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An evaluation of the role, theory, and practice of the occupation of homemaker Auman, Jane Tate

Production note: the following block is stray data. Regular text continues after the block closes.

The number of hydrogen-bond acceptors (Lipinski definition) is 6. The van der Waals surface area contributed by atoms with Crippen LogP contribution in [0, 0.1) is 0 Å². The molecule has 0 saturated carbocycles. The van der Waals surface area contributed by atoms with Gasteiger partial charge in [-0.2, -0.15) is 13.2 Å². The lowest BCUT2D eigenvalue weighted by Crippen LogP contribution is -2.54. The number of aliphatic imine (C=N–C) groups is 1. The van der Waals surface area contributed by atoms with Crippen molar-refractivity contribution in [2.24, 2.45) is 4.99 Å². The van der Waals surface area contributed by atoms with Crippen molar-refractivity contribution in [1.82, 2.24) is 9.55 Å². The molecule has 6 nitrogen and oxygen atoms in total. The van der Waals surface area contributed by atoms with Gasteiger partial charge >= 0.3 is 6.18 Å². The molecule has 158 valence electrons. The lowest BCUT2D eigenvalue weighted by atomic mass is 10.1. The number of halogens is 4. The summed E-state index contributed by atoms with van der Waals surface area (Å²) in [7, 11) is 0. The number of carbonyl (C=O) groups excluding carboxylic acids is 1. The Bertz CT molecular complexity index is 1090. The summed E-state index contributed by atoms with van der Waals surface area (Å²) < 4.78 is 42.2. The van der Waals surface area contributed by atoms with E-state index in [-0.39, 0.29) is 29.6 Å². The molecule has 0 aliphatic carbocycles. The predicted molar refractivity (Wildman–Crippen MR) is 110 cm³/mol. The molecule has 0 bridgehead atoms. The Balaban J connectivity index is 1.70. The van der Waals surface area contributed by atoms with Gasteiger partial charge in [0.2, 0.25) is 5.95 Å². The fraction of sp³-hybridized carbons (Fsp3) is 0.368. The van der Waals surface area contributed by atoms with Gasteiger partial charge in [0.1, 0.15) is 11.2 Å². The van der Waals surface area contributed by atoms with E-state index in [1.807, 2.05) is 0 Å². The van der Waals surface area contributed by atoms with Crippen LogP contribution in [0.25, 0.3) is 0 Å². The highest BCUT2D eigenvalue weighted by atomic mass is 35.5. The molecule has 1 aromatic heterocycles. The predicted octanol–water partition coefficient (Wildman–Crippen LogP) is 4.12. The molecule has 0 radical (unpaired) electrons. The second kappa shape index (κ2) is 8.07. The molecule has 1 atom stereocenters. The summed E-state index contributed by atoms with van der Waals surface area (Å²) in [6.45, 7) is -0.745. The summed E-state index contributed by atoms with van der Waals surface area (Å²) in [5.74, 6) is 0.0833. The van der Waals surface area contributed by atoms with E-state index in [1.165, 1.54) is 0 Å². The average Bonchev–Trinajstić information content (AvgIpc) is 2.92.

A homemaker is an individual who is employed by a homemaking agency for the purpose of providing in-home service to specific clients. These client services involve housekeeping and/or personal care assistance. Until now little research has been done in the area of homemaking as an occupation. Therefore, this study is intended to provide research background for present and future work concerning the homemakers in the areas of their role change, theory, and practice. Using the data base obtained from supervisor case notes of homemaker clients in the years 1976 and 1980, this study attempted to look at the role changes that occurred and the discrepancy that existed between the practice of homemakers in an agency and the practice its homemakers were taught within the classroom. The sample data was derived from one hundred client files each from 1976 and from 1980. The individual files were randomly selected from the files of a large metropolitan homemaker agency within the province of British Columbia. The corresponding curriculum that was used in this study is the Homemaker Program of the Vancouver Community College, Vancouver, B.C., as taught in 1980. Methodology for this research included statistical analyses of the client file data and use of the Provus Discrepancy Evaluation Model, in which the actual practice of the homemaker and the formal curriculum of homemaker training were compared. Findings of the research are that the client of 1980 appeared to be older, was representative of a numerically smaller household, and depended on others for referral to the homemaker agency. Cross-tabulations of the years (1976 and 1980) with a variety of health and demographic indicators display statistically significant increase in 1980 of clients who had psychological and medical-surgical problems. However, child-care related problems for these clients decreased significantly in 1980. The category of homemaker practice, meaning the duties that the homemaker was indicated as having been required to perform in the client's home, also showed areas of significant statistical change. Cross-tabulations of these years indicate that personal care and housekeeping practice had increased significantly by 1980. Homemaker practice related to assistance with child care in the home decreased in 1980. A discrepancy analysis between the practice of the homemaker in the client's home and their corresponding curriculum of the homemaker training program indicated congruency for eight of the eleven practice categories. The areas of discrepancy were: 1) replace Home Care nurse (temporarily); 2) assist with the administration of medications; and 3) monitor state of health. The homemaker organization is a service oriented group in which rapid role changes are occurring, accompanied by the evidence of some apparent discrepancies between curricular theory and. actual practice.

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